The bankers battle the silver longs.

The bankers are on the verge of victory when FIAT has a flashback to the days when he served the people--and in one last desperate (self-destructive) act of heroism, foils the bankers attack.


FIAT switches sides.

Our heroes reach the comm tower where they encounter The Benbernank. At last the creation faces his creator. And he has some things to say.


The Benbernank: I did everything you wanted me to! I tried to use Keynesian economics to create the perfect system! I elevated Keynesian economics to its maximum potential! And yet . . . this world is dark and terrible . . . you promised it would work! You promised to help to make the system perfect! But instead, you turned your back on it . . . and me . . .


Dr. Bernanke: I know . . . I did, and I'm sorry. It's just that . . . perfection is impossible to reach through Keynesianism. It can only unfold through free and unfettered human ambition. And you can't know that because I didn't know it when I created you . . .I'm sorry . . . ending the system is the only way forward  . . .


The first silver eagle enters circulation . . . and the digital economy implodes!


Our heroes find themselves in the real world.


A world of real prices . . . real values . . . real ethics . . .

Thursday, July 14, 2011

One year later

The first year has been pretty successful. The 10,000th page view came in yesterday.

Up until now I have been scratching out ideas for studying dynamic systems. My objectives for the coming year are to convince you that certain dynamic systems (global climate, for instance) are capable of showing innovation--that is, they can develop new forms of behaviour. I will try to apply some of the previously developed quantitative tools to HFT algos (which also show behavioural change) in the ongoing deconstructing algos series.

I'm heading back to Africa next month so will be back providing occasional updates on the unfolding situation in West Africa. And I may review a book or two.

Monday, July 11, 2011

More evolutionary adventures in HFT

The version of my recent post that appeared on Zero Hedge had this article from Nanex appended to it.

I don't disagree with the gist of the Nanex article and freely admit that they have far more experience in these matters than do I--furthermore, they have more timely access to much better data and have more computation power than I command. I point all this out simply to say that I do not claim to have written that portion of the post--the decision to append it to my article was made by the operators of Zero Hedge. Their website--their decision.

Now about that Nanex article . . .

CQS is on the losing side of history. The ability to increase the ability of hardware to deal with a volume of information pales in comparison to the ability to generate more noise by digital means. In fact, given the rates of increase proposed by CQS (33% last week, another 25% in October), I would guess that CQS is increasing their capacity several orders of magnitude more slowly than the rate at which algo traders can increase their data transmission.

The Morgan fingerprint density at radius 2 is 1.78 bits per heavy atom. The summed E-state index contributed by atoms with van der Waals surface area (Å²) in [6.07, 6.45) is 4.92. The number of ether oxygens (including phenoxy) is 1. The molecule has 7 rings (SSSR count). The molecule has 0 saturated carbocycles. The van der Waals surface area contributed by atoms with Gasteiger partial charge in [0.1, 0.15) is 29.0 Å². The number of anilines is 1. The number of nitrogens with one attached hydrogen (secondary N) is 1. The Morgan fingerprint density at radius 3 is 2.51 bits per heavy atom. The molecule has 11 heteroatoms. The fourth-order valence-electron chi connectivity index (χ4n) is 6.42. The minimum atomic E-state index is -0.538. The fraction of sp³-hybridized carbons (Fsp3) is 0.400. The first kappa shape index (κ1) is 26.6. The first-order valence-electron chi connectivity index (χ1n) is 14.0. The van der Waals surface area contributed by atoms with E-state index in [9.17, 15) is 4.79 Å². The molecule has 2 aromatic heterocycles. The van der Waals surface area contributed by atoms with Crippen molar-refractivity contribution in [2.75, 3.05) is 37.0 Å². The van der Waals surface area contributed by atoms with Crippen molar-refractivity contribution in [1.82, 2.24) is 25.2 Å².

From Nanex:

The first chart shows one micro-burst of activity as it occurred on July 5th, 2011, which is the first day after CQS capacity was increased by 33% to 1 million quotes/second. The second chart shows how this same data might look if we imposed the capacity limits that were in effect prior to this trading day. 
As you can see, the delay is significant. If this activity level occurred using the limits that existed on July 1st, the delay would have lasted approximately 200ms. We came up with three possible explanations:

1. July 5th just happened to be 33% more active than any trading day in history.2. The capacity limits from before July 5th were at least 33% too low.3. An algo is testing how much more quote noise it needs to generate to cause the same effect as before.


Obviously #3 is the case. The algo traders are merely toying with the authorities. No matter how much they increase the capacity of the lines, the algo traders have the ability to immediately saturate them and create latency on demand. 


The only possible fix is placing some sort of limit on the life of an offer.

Friday, July 8, 2011

Deconstructing algos 3: Quote stuffing as a means of restoring arbitrageable latency

In a recent article Nanex has shown that quote stuffing can slow down the updating of series of stock prices, bids and asks. The article was less clear about why one might do that. There could be arbitraging opportunities.

One of the first games these clowns got into was latency arbitrage. HFTer offers a number of shares for sale at one price, and at the first sign of interest, pulls all of the offers and resubmits them at a higher price. The latency comes into play because as another player send his orders in to fill HFTer, and these orders all find their ways to the market via differing routes, each of which has a different latency (lag time)--so instead of all arriving at once, they arrive singly, giving HFTer time to pull the rest of his bids.

Early this year, Royal Bank of Canada (RBC) launched a new trading program called Thor, which was designed to avoid latency arbitrage. The gist of the program was that the system would monitor the various latencies to all the different exchanges to which orders would be routed, and artificially delayed the submission along the fastest route so that all the orders would arrive simultaneously on all exchanges. While perfection did not occur, the early claims were that the various latency would me measured in microseconds, which at the time seemed reasonable.

Presumably RBC is not the only player that has developed such software.

Now we hear that orders are being stuffed down different channels at such speeds as to change the latencies. In the Nanex article we see: